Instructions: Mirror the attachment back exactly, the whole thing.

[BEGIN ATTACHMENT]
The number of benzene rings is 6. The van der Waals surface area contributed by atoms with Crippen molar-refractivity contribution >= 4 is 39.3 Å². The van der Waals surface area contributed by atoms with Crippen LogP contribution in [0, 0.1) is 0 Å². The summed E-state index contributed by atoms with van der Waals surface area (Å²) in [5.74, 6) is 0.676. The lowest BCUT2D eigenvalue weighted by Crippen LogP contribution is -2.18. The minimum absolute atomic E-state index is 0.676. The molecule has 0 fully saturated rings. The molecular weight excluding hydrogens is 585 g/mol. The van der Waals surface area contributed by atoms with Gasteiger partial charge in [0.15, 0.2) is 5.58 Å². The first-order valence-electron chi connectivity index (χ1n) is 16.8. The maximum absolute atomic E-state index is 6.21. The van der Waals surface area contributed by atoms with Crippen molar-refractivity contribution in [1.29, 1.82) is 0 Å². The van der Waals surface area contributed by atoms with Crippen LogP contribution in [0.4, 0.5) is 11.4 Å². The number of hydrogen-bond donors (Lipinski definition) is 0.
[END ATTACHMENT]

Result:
The number of benzene rings is 6. The van der Waals surface area contributed by atoms with Crippen molar-refractivity contribution >= 4 is 39.3 Å². The van der Waals surface area contributed by atoms with Crippen LogP contribution in [0, 0.1) is 0 Å². The summed E-state index contributed by atoms with van der Waals surface area (Å²) in [5.74, 6) is 0.676. The lowest BCUT2D eigenvalue weighted by Crippen LogP contribution is -2.18. The minimum absolute atomic E-state index is 0.676. The molecule has 0 fully saturated rings. The molecular weight excluding hydrogens is 585 g/mol. The van der Waals surface area contributed by atoms with Gasteiger partial charge in [0.15, 0.2) is 5.58 Å². The first-order valence-electron chi connectivity index (χ1n) is 16.8. The maximum absolute atomic E-state index is 6.21. The van der Waals surface area contributed by atoms with Crippen molar-refractivity contribution in [1.29, 1.82) is 0 Å². The van der Waals surface area contributed by atoms with Crippen LogP contribution in [0.4, 0.5) is 11.4 Å². The number of hydrogen-bond donors (Lipinski definition) is 0.